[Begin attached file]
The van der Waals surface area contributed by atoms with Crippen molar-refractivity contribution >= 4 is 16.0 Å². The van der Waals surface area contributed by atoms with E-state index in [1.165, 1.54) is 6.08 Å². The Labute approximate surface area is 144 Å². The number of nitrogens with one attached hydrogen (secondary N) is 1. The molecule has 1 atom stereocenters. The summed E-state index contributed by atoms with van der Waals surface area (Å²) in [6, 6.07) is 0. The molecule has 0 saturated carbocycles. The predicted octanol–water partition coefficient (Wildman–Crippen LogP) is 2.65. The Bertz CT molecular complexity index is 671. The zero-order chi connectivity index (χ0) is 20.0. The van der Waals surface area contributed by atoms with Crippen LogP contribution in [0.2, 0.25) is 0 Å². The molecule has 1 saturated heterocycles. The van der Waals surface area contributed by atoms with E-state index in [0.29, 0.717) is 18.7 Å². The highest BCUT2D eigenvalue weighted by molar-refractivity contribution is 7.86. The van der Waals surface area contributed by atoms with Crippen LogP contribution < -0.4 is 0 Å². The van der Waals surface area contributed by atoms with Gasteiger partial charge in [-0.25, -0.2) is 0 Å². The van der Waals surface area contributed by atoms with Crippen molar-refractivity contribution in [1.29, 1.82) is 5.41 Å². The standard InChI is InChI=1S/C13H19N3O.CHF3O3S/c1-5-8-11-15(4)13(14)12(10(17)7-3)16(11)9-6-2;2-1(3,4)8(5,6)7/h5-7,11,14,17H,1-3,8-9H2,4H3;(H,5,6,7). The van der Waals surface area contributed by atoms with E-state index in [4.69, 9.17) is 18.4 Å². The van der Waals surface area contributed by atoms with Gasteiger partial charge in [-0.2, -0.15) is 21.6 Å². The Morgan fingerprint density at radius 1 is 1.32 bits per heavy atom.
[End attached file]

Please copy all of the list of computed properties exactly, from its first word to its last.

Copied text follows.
The van der Waals surface area contributed by atoms with Crippen molar-refractivity contribution >= 4 is 16.0 Å². The van der Waals surface area contributed by atoms with E-state index in [1.165, 1.54) is 6.08 Å². The Labute approximate surface area is 144 Å². The number of nitrogens with one attached hydrogen (secondary N) is 1. The molecule has 1 atom stereocenters. The summed E-state index contributed by atoms with van der Waals surface area (Å²) in [6, 6.07) is 0. The molecule has 0 saturated carbocycles. The predicted octanol–water partition coefficient (Wildman–Crippen LogP) is 2.65. The Bertz CT molecular complexity index is 671. The zero-order chi connectivity index (χ0) is 20.0. The van der Waals surface area contributed by atoms with Crippen LogP contribution in [0.2, 0.25) is 0 Å². The molecule has 1 saturated heterocycles. The van der Waals surface area contributed by atoms with E-state index in [0.29, 0.717) is 18.7 Å². The highest BCUT2D eigenvalue weighted by molar-refractivity contribution is 7.86. The van der Waals surface area contributed by atoms with Crippen LogP contribution < -0.4 is 0 Å². The van der Waals surface area contributed by atoms with Gasteiger partial charge in [-0.25, -0.2) is 0 Å². The van der Waals surface area contributed by atoms with Crippen molar-refractivity contribution in [1.29, 1.82) is 5.41 Å². The standard InChI is InChI=1S/C13H19N3O.CHF3O3S/c1-5-8-11-15(4)13(14)12(10(17)7-3)16(11)9-6-2;2-1(3,4)8(5,6)7/h5-7,11,14,17H,1-3,8-9H2,4H3;(H,5,6,7). The van der Waals surface area contributed by atoms with E-state index in [4.69, 9.17) is 18.4 Å². The van der Waals surface area contributed by atoms with Gasteiger partial charge in [-0.2, -0.15) is 21.6 Å². The Morgan fingerprint density at radius 1 is 1.32 bits per heavy atom.